With statewide recall petitions just posted Tuesday night, already new and confirmed reports of improprieties are coming in.
That’s right – validated instances of invalid signatures throughout the recall process. It didn't take long. I didn't figure it would.
Usually, I screen blocked calls. Not today. I had a gut feeling I should pick up. A Racine resident in Sen. Van Wanggaard's district, a volunteer petition verifier, was reviewing the searchable database of those who signed the senator's recall petition.
She couldn’t help but notice that three people listed on a document she was looking at were individuals she knew personally – and whom she knew for a fact are convicted felons.
She gave me the three names to confirm her statement for myself. And I did just that. Obviously, anyone who is forbidden to vote because of their criminal record should certainly be prohibited to sign a recall petition.
For now, I have asked my dedicated grassroots comrades to begin cross-checking Consolidated Court Automation Programs (CCAP) with every name on all petitions as they are made public.
And in just the past couple of hours, I've heard about a number of individual sheets containing the names of convicted felons, in one case as many as nine.
I'm asking petition verifiers to report these findings either to myself, my colleague Paris Procopis, or the Government Accountability Board. The Republican Party of Wisconsin will also be sent any names of such individuals of whom we become aware.
In residence but ineligible
But this poses a whole new dilemma. We in the anti-recall camp have talked a lot about out-of-state signers, made-up names like Mickey Mouse and Donald Duck, who need to be found out and weeded out.
But here are people who can give their true names and addresses as genuine Wisconsin and senate district residents – but who, because of their criminal pasts, must be ferreted out through checks of court records.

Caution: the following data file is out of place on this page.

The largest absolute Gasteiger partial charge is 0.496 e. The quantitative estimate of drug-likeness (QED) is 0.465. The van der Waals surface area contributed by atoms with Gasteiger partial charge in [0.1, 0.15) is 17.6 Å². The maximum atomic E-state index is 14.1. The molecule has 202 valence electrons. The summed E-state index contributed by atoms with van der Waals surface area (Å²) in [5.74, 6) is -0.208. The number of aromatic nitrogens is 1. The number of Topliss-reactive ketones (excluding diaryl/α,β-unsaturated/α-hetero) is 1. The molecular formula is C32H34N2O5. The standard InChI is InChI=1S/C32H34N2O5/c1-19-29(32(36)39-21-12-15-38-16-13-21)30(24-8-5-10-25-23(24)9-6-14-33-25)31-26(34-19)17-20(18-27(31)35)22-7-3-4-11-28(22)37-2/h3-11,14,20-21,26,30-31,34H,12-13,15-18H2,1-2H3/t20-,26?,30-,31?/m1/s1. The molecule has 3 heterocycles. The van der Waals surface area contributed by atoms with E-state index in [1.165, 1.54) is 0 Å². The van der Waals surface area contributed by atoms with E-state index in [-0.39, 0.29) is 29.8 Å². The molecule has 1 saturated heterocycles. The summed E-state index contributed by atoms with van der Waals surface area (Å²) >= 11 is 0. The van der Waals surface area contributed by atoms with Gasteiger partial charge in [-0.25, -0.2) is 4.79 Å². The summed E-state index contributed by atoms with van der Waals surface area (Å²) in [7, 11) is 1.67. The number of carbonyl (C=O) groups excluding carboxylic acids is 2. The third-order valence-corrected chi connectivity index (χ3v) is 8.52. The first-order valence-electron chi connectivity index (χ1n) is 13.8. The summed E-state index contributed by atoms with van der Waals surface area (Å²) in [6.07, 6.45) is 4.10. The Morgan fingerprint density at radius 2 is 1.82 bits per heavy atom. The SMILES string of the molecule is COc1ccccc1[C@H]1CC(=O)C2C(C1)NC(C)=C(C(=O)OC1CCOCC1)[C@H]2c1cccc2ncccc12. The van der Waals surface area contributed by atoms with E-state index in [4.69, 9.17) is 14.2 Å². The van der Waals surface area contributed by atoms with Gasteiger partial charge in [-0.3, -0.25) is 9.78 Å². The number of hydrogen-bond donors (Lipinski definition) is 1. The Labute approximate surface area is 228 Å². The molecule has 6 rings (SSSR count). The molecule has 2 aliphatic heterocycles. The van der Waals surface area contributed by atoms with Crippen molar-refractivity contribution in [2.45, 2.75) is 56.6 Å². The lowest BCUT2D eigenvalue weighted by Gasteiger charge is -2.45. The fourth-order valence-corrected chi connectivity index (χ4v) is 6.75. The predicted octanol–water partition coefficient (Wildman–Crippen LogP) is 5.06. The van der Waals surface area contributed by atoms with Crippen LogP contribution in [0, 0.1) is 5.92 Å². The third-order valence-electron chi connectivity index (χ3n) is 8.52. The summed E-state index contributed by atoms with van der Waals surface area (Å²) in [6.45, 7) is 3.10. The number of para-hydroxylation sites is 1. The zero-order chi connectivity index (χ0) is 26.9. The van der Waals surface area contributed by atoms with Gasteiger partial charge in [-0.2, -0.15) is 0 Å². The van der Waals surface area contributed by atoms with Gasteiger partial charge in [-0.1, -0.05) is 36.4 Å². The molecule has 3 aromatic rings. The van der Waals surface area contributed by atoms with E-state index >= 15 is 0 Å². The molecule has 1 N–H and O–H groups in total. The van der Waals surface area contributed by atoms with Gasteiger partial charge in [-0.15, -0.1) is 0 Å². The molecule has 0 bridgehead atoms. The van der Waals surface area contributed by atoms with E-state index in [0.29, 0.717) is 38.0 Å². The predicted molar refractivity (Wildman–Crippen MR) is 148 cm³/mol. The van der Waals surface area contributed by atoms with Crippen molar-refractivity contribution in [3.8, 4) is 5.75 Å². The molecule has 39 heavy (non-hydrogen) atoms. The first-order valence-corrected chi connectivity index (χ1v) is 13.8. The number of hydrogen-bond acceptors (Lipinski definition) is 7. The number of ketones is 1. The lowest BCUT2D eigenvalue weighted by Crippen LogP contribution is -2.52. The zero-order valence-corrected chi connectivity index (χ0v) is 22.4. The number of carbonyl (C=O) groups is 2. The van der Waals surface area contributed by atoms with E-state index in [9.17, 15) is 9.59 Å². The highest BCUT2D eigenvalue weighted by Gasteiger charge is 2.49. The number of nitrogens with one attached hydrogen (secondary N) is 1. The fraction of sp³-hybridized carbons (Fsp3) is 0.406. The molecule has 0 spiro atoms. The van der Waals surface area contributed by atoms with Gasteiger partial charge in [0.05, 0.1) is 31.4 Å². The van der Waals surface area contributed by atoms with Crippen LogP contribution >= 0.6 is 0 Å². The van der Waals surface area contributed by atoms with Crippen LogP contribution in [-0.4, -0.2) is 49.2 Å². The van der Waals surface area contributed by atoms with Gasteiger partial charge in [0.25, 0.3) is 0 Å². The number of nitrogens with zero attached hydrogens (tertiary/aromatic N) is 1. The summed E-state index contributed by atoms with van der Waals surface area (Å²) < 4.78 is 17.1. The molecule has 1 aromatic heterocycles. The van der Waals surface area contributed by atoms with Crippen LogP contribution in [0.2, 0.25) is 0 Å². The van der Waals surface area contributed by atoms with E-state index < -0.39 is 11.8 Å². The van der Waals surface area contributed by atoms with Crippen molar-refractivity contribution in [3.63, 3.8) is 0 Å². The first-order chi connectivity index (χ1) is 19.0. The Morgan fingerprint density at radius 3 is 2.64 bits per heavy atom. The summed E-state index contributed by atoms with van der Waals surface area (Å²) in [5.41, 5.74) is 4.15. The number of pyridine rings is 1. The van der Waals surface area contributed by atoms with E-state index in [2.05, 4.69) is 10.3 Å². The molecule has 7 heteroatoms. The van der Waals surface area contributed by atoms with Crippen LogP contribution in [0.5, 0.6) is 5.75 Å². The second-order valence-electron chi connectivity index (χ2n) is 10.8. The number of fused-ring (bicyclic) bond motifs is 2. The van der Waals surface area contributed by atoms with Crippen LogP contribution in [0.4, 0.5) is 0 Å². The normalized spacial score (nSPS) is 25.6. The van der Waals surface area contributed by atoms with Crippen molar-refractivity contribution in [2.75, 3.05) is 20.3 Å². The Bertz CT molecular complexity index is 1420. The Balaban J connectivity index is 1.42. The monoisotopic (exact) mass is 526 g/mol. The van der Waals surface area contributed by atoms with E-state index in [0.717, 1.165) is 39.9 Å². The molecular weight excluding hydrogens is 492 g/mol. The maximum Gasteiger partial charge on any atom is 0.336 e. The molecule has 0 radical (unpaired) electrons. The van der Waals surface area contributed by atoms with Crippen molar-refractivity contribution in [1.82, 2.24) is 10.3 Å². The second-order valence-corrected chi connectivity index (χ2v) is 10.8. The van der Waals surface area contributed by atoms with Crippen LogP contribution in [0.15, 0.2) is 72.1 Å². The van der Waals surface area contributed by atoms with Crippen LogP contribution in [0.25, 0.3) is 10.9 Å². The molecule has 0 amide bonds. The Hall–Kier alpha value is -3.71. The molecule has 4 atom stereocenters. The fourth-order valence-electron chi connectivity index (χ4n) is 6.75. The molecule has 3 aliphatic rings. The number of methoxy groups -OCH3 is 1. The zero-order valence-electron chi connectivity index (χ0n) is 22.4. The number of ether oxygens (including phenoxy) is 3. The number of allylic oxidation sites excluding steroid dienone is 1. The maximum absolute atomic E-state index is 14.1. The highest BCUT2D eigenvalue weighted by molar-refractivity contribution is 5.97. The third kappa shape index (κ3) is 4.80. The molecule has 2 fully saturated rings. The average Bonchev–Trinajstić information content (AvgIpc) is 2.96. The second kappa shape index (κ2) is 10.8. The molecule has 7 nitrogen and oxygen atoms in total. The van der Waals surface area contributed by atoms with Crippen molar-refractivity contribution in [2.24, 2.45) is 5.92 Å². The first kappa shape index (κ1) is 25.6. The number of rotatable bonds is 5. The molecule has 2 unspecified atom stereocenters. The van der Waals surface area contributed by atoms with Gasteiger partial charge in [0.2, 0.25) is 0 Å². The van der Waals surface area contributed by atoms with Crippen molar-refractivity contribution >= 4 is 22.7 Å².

It gets incredibly complicated because by law:
State statute 304.078(3), reading: "If a person is disqualified from voting under s. 6.03 (1) (b), his or her right to vote is restored when he or she completes the term of imprisonment or probation for the crime that led to the disqualification."
The bold italics are mine. With multitudes of felons being released early under probation – or never imprisoned at all – the GAB is not willing, or says it is not able, to do the work of verifying that these people are in fact eligible to vote.
Fortunately, we have a small army of people who are willing to do that.
My initial thoughts were that in Racine alone, there must be an epic number of convicted felons. I wonder if, in the end, the recall forces will have enough valid signatures to even trigger a recall.
And I'm not just talking about Sen. Wanggaard. I'm pretty sure nearly everyone who signed a petition against the senator also signed one against Gov. Scott Walker and Lt. Gov. Rebecca Kleefisch. Our host of volunteers hasn't begun cross-checking over all three sets of documents, but I'm in no doubt of what we'll find.
Stay tuned. We will provide confirmed reports of those we find ineligible for any reason – not least because they are criminals.
To contact me to help, or with information, please e-mail me at firstname.lastname@example.org or Paris Procopis at email@example.com.